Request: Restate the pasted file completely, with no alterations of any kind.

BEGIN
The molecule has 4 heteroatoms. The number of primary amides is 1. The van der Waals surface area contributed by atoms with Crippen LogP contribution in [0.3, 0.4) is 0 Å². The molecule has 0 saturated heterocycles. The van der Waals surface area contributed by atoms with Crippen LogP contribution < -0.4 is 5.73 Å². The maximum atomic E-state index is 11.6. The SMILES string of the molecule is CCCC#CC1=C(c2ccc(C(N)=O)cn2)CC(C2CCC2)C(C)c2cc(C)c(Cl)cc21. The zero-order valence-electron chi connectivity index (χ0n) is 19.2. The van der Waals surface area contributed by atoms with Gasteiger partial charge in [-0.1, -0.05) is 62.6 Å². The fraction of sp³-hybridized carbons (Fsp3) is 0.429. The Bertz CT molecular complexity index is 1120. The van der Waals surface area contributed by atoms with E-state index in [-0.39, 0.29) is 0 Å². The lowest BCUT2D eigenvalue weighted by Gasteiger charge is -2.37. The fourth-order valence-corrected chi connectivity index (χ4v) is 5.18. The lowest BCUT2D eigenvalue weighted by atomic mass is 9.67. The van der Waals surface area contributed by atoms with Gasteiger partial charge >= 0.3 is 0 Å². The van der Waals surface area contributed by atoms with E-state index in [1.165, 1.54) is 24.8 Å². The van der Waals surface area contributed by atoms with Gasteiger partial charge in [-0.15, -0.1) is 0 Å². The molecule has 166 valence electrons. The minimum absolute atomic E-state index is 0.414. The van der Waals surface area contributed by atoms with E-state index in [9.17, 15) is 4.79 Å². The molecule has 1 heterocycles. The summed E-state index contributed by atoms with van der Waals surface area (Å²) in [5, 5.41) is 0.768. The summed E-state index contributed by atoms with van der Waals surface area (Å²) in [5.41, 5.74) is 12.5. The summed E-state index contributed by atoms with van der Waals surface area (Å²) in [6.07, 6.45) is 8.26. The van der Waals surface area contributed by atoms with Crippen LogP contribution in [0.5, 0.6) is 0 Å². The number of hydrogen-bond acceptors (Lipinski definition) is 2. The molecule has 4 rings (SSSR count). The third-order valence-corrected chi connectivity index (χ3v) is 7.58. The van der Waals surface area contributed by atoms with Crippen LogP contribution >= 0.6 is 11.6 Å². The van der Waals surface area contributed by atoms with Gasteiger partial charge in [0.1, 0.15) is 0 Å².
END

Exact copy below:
The molecule has 4 heteroatoms. The number of primary amides is 1. The van der Waals surface area contributed by atoms with Crippen LogP contribution in [0.3, 0.4) is 0 Å². The molecule has 0 saturated heterocycles. The van der Waals surface area contributed by atoms with Crippen LogP contribution < -0.4 is 5.73 Å². The maximum atomic E-state index is 11.6. The SMILES string of the molecule is CCCC#CC1=C(c2ccc(C(N)=O)cn2)CC(C2CCC2)C(C)c2cc(C)c(Cl)cc21. The zero-order valence-electron chi connectivity index (χ0n) is 19.2. The van der Waals surface area contributed by atoms with Gasteiger partial charge in [-0.1, -0.05) is 62.6 Å². The fraction of sp³-hybridized carbons (Fsp3) is 0.429. The Bertz CT molecular complexity index is 1120. The van der Waals surface area contributed by atoms with E-state index in [-0.39, 0.29) is 0 Å². The lowest BCUT2D eigenvalue weighted by Gasteiger charge is -2.37. The fourth-order valence-corrected chi connectivity index (χ4v) is 5.18. The lowest BCUT2D eigenvalue weighted by atomic mass is 9.67. The van der Waals surface area contributed by atoms with Gasteiger partial charge >= 0.3 is 0 Å². The van der Waals surface area contributed by atoms with E-state index in [1.165, 1.54) is 24.8 Å². The van der Waals surface area contributed by atoms with Gasteiger partial charge in [-0.15, -0.1) is 0 Å². The molecule has 166 valence electrons. The minimum absolute atomic E-state index is 0.414. The van der Waals surface area contributed by atoms with E-state index in [9.17, 15) is 4.79 Å². The molecule has 1 heterocycles. The summed E-state index contributed by atoms with van der Waals surface area (Å²) in [5, 5.41) is 0.768. The summed E-state index contributed by atoms with van der Waals surface area (Å²) in [5.41, 5.74) is 12.5. The summed E-state index contributed by atoms with van der Waals surface area (Å²) in [6.07, 6.45) is 8.26. The van der Waals surface area contributed by atoms with Crippen LogP contribution in [0.5, 0.6) is 0 Å². The number of hydrogen-bond acceptors (Lipinski definition) is 2. The molecule has 4 rings (SSSR count). The third-order valence-corrected chi connectivity index (χ3v) is 7.58. The van der Waals surface area contributed by atoms with Crippen LogP contribution >= 0.6 is 11.6 Å². The van der Waals surface area contributed by atoms with Gasteiger partial charge in [0.1, 0.15) is 0 Å².